Blockchain is essentially a distributed, digital ledger where every transaction is broadcasted publicly and recorded chronologically. The database is ever growing, expanding in tandem with the amount of transactions made on the network. The decentralized nature of Blockchain technology ensures that transactions are immutable and thus immune to change, offering full transparency for each and every transaction. Add to that the traits of increased security, higher efficiency, error-resistant and reduced transaction costs, it leaves no doubt as to why many are excited about Blockchain’s possible use cases. The utility of Blockchain technology is endless, with an ever-growing list of governments, industries and companies looking to further explore its usage.

Hotbed for Money Making

The birth of a revolutionary technology would always entail those looking to capitalize on its profitability. Blockchain is no different. Investors, traders and speculators can get in on the action by buying cryptocurrencies, which are digital currencies manifesting as variant applications of the Blockchain technology. There are over 900 coins available, with each offering a slightly different approach to solving a range of problems. Many early adopters have made a great sum of money, by buying the coins cheaply at its outset and realizing them much later on. Based on the statistics provided by ICOSTATS, the return on capital of 40 cryptocurrencies since their inception stands at a staggering 6703%! In order for you to earn similar rates of returns in the stock market, it will take you approximately 957 years.

These stellar returns inevitably attract many who are looking to earn multiples over their capital. Given the extreme technicality of cryptocurrencies and the underlying Blockchain technology, many do not fully understand the fundamentals of what they’re investing in. The immaturity of the current infrastructure – stemming from the relative infancy of the cryptocurrency industry — results in an inefficient price discovery mechanism, thereby creating an extremely volatile market environment. This poses huge risks for those looking to invest in a comprehensive list of coins.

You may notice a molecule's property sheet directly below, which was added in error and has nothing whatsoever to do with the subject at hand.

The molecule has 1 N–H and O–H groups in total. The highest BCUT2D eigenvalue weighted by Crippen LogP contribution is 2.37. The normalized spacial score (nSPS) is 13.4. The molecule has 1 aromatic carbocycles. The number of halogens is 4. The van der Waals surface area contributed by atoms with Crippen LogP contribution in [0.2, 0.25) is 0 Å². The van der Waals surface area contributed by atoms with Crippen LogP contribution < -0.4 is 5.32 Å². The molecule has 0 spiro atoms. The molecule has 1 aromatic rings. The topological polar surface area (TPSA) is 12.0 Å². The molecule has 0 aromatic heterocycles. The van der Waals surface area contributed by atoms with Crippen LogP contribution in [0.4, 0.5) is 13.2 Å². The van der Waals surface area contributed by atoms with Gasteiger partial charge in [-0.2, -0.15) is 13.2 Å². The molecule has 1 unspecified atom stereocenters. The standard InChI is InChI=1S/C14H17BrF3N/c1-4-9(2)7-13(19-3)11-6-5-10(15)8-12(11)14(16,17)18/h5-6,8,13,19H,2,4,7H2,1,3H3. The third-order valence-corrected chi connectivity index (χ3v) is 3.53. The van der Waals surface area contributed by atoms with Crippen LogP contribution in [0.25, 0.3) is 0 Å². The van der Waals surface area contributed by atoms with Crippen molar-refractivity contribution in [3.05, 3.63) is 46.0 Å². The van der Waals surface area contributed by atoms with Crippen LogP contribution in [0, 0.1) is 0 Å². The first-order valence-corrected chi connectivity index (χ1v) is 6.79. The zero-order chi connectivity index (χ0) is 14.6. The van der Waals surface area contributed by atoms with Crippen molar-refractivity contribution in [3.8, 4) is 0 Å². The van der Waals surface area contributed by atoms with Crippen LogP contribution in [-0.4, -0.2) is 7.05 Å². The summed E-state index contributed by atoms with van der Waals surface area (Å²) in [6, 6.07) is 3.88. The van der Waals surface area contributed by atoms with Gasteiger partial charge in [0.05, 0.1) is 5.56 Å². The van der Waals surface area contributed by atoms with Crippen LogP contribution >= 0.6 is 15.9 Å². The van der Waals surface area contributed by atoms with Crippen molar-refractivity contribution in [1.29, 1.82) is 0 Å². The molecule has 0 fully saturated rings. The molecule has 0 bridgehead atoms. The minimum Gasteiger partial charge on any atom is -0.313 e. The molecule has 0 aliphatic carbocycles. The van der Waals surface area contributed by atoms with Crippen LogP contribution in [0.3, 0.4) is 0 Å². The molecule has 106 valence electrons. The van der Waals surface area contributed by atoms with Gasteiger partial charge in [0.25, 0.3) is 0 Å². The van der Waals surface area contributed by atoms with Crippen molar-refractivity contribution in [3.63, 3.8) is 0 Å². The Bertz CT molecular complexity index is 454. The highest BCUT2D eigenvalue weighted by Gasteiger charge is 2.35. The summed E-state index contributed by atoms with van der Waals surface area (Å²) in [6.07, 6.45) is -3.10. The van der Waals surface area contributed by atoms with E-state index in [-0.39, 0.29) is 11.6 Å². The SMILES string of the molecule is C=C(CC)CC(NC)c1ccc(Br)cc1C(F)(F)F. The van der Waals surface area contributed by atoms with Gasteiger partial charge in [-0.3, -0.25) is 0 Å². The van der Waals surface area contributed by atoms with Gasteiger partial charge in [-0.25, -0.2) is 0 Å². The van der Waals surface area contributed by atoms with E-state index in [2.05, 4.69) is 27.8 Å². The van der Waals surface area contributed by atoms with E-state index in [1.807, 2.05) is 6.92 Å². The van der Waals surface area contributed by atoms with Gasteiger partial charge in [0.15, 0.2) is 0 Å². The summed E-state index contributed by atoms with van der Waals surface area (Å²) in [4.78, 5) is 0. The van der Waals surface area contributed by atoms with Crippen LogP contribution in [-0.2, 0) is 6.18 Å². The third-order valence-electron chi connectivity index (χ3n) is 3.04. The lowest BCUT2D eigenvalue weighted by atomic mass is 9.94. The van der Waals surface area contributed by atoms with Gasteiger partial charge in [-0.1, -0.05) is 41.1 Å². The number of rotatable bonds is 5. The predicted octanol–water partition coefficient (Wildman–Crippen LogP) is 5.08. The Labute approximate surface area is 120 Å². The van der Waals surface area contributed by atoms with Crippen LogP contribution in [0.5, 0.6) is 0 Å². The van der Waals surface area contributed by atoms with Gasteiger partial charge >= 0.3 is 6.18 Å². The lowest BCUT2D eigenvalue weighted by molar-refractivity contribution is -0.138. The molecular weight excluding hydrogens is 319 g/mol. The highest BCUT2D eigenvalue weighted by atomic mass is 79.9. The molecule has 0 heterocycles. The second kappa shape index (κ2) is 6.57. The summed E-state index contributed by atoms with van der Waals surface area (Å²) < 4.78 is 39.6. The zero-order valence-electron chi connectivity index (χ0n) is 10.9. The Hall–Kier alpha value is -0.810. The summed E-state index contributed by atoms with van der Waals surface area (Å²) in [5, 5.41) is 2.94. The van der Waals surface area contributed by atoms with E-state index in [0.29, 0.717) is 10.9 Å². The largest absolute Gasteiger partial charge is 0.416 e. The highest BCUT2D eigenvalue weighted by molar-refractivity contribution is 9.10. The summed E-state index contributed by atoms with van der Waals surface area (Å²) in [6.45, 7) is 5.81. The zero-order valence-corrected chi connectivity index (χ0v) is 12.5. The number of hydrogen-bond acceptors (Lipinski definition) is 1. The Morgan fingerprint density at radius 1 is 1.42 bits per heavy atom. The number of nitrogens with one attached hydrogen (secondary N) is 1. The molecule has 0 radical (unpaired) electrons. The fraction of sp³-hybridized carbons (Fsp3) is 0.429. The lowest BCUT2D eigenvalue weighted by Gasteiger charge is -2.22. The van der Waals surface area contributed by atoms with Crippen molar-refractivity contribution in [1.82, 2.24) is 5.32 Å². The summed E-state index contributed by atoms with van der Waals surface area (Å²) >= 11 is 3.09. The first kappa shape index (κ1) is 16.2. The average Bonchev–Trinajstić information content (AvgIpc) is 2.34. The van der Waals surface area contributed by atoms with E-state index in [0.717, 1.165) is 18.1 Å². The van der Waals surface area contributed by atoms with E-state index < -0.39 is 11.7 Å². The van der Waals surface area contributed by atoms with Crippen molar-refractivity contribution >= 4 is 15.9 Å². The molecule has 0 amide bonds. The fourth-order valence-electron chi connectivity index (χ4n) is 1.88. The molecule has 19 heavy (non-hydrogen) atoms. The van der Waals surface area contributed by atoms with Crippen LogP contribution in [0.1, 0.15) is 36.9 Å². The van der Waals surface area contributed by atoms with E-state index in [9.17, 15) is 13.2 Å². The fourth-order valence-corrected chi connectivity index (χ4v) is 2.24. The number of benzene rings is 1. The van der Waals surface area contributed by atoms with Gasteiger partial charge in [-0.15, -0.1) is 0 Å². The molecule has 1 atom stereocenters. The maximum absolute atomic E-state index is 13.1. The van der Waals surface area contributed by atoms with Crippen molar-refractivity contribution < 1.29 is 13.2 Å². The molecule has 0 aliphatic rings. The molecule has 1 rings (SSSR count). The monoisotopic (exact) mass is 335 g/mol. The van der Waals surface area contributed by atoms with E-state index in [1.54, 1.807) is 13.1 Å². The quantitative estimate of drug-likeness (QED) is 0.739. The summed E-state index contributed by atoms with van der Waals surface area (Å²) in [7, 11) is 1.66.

Simply entering the market with the hopes of massive short-term gains without understanding the coins and their technology is akin to playing a deadly game of Russian Roulette. The radical volatility of the coins’ prices may significantly put your capital at risk. Just to draw a picture, Bitcoin’s price lost 40% of its value in a matter of days in December 2013, and at the start of this year, Bitcoin lost approximately 34% of its value in a week. While this can spell doom for many, there are those that find gratification by profiting from the intense gyration of prices.

The Verdict?

Nine years after Bitcoin kickstarted the technological revolution, the ecosystem centered around Blockchain technology has flourished and is looking ever so promising. New coins solving real world problems are launched at a tremendous pace, with new functionalities and applications pushing the boundaries of this nascent technology. With increasing user adoption and a keen interest by nations and corporations, it is only a matter of time before Blockchain technology becomes ubiquitous in our lives.

A flip side of this emergent technology is the great risks associated with investing in cryptocurrencies, especially for those with a short-term horizon and an absence of understanding in the coins they have invested in. Truly, the extraordinary volatility unique to cryptocurrencies creates a superficial impression of high stakes gambling in the eyes of many. Armed with the right understanding and knowledge of Blockchain technology, you would begin to appreciate its innate beauty.

 

David Ogden
Entrepreneur

DAvid Ogden Cryptocurrency Entrepreneur

 

Author: Aziz Bin Zainuddin

Alan Zibluk Markethive Founding Member

Shopping Mall Bans Bitcoin and Ether Mining as Merchants Run Up Bills

Article Posted on Coindesk:  Aug 7, 2017, at 10:00 UTC by Wolfie Zhao

An electronics retail marketplace in South Korea has reportedly taken the unusual step of banning vendors from mining Bitcoin in their stores.

Yongsan Market, based in Seoul, has told merchants that they aren't allowed to mine cryptocurrencies – Bitcoin and ether, specifically – because of electrical costs, rising temperatures and the risk of fire, according to Korea Economic Daily.

According to the report, the Yongsan Market's management has also warned merchants that the subsequent jump in electricity costs will be added to their bills.

The unusual decision is notable given the size of the market (the site boasts thousands of retail storefronts) and is a reflection of the growing popularity of small-scale cryptocurrency mining, of ether especially. As such, it's perhaps unsurprising that some vendors – particularly those that sell the graphics cards needed to mine cryptocurrencies – are using their own products to reap additional income.